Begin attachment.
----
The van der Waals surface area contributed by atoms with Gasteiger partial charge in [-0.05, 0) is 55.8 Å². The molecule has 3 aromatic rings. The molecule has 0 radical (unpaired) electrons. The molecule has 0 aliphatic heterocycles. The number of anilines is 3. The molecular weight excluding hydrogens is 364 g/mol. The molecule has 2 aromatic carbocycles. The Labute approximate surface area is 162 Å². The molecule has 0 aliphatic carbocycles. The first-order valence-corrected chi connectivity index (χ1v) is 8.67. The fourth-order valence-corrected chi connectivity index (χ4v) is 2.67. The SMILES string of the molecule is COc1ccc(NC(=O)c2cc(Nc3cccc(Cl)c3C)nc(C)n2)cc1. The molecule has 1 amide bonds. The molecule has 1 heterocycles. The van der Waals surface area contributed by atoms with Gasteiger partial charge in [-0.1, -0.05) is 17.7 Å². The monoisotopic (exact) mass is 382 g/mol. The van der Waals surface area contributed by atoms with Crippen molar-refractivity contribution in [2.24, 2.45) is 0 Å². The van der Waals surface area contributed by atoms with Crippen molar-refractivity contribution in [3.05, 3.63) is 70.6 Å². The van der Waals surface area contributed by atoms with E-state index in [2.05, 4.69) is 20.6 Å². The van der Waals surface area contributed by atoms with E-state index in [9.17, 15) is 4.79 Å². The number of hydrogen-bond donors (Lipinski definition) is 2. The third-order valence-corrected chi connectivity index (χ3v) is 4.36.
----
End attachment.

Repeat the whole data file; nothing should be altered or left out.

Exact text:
The van der Waals surface area contributed by atoms with Gasteiger partial charge in [-0.05, 0) is 55.8 Å². The molecule has 3 aromatic rings. The molecule has 0 radical (unpaired) electrons. The molecule has 0 aliphatic heterocycles. The number of anilines is 3. The molecular weight excluding hydrogens is 364 g/mol. The molecule has 2 aromatic carbocycles. The Labute approximate surface area is 162 Å². The molecule has 0 aliphatic carbocycles. The first-order valence-corrected chi connectivity index (χ1v) is 8.67. The fourth-order valence-corrected chi connectivity index (χ4v) is 2.67. The SMILES string of the molecule is COc1ccc(NC(=O)c2cc(Nc3cccc(Cl)c3C)nc(C)n2)cc1. The molecule has 1 amide bonds. The molecule has 1 heterocycles. The van der Waals surface area contributed by atoms with Gasteiger partial charge in [-0.1, -0.05) is 17.7 Å². The monoisotopic (exact) mass is 382 g/mol. The van der Waals surface area contributed by atoms with Crippen molar-refractivity contribution in [2.24, 2.45) is 0 Å². The van der Waals surface area contributed by atoms with Crippen molar-refractivity contribution in [3.05, 3.63) is 70.6 Å². The van der Waals surface area contributed by atoms with E-state index in [2.05, 4.69) is 20.6 Å². The van der Waals surface area contributed by atoms with E-state index in [9.17, 15) is 4.79 Å². The number of hydrogen-bond donors (Lipinski definition) is 2. The third-order valence-corrected chi connectivity index (χ3v) is 4.36.